Many things can happen during a month that can result in an assigned deliverable not actually making it into the intended release, and while this usually indicates that the engineering manager was too optimistic in their estimation of the issue's weight, or that an engineer's other responsibilities ended up taking up more time than expected, this should never come as a surprise to the engineering manager.

The sooner this potential outcome is anticipated and communicated, the more time there is to see if anything can be done to prevent it, like reducing the scope of the deliverable, or finding a different engineer who may have more time to finish a deliverable that hasn't been started yet. If this outcome cannot be averted and the deliverable ends up missing the release, it will simply be moved to the next release to be finished up, and the engineer and engineering manager will have a chance to retrospect and learn from what happened.

Generally, your assigned deliverables are expected to take up about 75% of the time you spend working in a month. The other 25% is set aside for other responsibilities (code review, community merge request coaching, helping people out in Slack, participating in discussions in issues, etc), as well as urgent issues that come up during the month and need someone working on them immediately (regressions, security issues, customer issues, etc).

What to work on next

If you have time to spare after finishing your top priority deliverables and other activities, you can spend the remaining time working on the lower priority deliverables you can find in the left-most list of the Create backend assignment issue board (again, don't forget to filter by milestone!).

Deliverables in the lower 30% of priority are usually not directly assigned to people, except in cases where there is clearly a most appropriate person to work on them, like in the case of technical debt, bugs related to work they did recently, or issues they started on before but haven't had a chance to finish yet. As mentioned above, these deliverables are not expected to be done by the feature freeze but to be moved to the next release, so any progress made on them ahead of time is a bonus.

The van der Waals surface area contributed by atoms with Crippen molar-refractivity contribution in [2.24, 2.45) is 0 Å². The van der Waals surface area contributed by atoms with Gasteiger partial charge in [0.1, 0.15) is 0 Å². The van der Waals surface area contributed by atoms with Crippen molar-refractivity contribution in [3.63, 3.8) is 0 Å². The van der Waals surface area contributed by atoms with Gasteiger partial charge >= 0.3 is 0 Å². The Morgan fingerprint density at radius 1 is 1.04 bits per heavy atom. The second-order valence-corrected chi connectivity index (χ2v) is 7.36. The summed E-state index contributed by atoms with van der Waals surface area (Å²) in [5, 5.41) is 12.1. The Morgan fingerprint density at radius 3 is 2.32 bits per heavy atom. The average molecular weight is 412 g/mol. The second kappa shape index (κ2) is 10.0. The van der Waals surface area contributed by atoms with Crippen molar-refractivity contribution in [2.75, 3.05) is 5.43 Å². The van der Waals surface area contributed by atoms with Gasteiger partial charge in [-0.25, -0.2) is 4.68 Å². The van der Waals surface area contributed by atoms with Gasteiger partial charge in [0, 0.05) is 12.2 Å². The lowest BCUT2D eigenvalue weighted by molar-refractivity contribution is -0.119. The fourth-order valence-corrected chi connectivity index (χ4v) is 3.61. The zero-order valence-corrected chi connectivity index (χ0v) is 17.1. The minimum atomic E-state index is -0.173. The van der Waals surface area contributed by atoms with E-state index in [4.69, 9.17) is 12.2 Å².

As with the other lists on the assignment board, the issues in this list are ordered by priority, and should be picked up starting at the top. When you assign an issue to yourself to indicate you're working on it, it will move to your list and out of the left-most unassigned list, and the second issue will rise to the top for other engineers to pick up. If anything is blocking you from getting started with the top issue immediately, like unanswered questions or unclear requirements, you can skip it and consider a lower priority issue, as long as you put your findings and questions in the issue, so that the next engineer who comes around may find it in a better state.

Instead of picking up unassigned deliverables, you may also choose to spend any spare time working on anything else that you believe will have a significant positive impact on the product or the company in general. As the general guidelines state, "we recognize that inspiration is perishable, so if you’re enthusiastic about something that generates great results in relatively little time feel free to work on that."

We expect people to be managers of one and prefer responsibility over rigidity, so there's no need to ask for permission if you decide to work on something that's not on the issue board, but please keep your other responsibilities in mind, and make sure that there is an issue, you are assigned to it, and consider sharing it in #g_create.


The Create team conducts monthly retrospectives in GitLab issues. These include the backend team, plus any people from frontend, UX, and PM who have worked with that team during the release being retrospected.

These are confidential during the initial discussion, then made public in time for each month's GitLab retrospective. For more information, see team retrospectives.